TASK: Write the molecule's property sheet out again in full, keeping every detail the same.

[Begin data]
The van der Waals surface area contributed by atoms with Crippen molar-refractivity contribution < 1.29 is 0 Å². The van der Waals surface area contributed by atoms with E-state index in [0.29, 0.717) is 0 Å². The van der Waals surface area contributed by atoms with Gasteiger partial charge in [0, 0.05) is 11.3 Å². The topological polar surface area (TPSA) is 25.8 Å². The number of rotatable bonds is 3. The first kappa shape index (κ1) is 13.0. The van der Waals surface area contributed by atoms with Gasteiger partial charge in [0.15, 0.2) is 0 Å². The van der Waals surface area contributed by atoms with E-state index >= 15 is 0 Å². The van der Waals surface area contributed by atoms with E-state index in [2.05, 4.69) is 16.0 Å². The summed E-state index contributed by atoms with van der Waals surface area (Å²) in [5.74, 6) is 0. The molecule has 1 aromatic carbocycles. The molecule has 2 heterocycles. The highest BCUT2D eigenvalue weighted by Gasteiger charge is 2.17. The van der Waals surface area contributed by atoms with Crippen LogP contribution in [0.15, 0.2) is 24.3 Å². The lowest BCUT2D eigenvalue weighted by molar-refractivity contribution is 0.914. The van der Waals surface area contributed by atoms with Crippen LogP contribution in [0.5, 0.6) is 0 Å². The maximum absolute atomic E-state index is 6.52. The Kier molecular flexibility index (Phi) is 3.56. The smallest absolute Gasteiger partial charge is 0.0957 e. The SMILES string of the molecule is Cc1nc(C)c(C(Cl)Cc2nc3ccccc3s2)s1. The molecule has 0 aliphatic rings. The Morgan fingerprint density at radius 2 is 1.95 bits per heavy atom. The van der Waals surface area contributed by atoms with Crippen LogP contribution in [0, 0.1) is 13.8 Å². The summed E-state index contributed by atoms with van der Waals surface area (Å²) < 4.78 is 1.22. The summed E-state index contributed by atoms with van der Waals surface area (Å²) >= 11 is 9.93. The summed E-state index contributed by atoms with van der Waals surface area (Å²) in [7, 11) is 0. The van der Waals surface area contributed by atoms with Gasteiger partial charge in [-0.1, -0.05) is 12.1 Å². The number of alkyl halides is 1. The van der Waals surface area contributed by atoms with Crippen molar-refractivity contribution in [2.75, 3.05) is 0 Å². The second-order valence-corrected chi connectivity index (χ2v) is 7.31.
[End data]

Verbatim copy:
The van der Waals surface area contributed by atoms with Crippen molar-refractivity contribution < 1.29 is 0 Å². The van der Waals surface area contributed by atoms with E-state index in [0.29, 0.717) is 0 Å². The van der Waals surface area contributed by atoms with Gasteiger partial charge in [0, 0.05) is 11.3 Å². The topological polar surface area (TPSA) is 25.8 Å². The number of rotatable bonds is 3. The first kappa shape index (κ1) is 13.0. The van der Waals surface area contributed by atoms with Gasteiger partial charge in [0.15, 0.2) is 0 Å². The van der Waals surface area contributed by atoms with E-state index >= 15 is 0 Å². The van der Waals surface area contributed by atoms with E-state index in [2.05, 4.69) is 16.0 Å². The summed E-state index contributed by atoms with van der Waals surface area (Å²) in [5.74, 6) is 0. The molecule has 1 aromatic carbocycles. The molecule has 2 heterocycles. The highest BCUT2D eigenvalue weighted by Gasteiger charge is 2.17. The van der Waals surface area contributed by atoms with Crippen LogP contribution in [0.15, 0.2) is 24.3 Å². The lowest BCUT2D eigenvalue weighted by molar-refractivity contribution is 0.914. The van der Waals surface area contributed by atoms with Crippen LogP contribution in [0.5, 0.6) is 0 Å². The maximum absolute atomic E-state index is 6.52. The Kier molecular flexibility index (Phi) is 3.56. The smallest absolute Gasteiger partial charge is 0.0957 e. The SMILES string of the molecule is Cc1nc(C)c(C(Cl)Cc2nc3ccccc3s2)s1. The molecule has 0 aliphatic rings. The Morgan fingerprint density at radius 2 is 1.95 bits per heavy atom. The van der Waals surface area contributed by atoms with Crippen LogP contribution in [0, 0.1) is 13.8 Å². The summed E-state index contributed by atoms with van der Waals surface area (Å²) < 4.78 is 1.22. The summed E-state index contributed by atoms with van der Waals surface area (Å²) >= 11 is 9.93. The summed E-state index contributed by atoms with van der Waals surface area (Å²) in [7, 11) is 0. The van der Waals surface area contributed by atoms with Gasteiger partial charge in [-0.1, -0.05) is 12.1 Å². The number of alkyl halides is 1. The van der Waals surface area contributed by atoms with Crippen molar-refractivity contribution in [2.75, 3.05) is 0 Å². The second-order valence-corrected chi connectivity index (χ2v) is 7.31.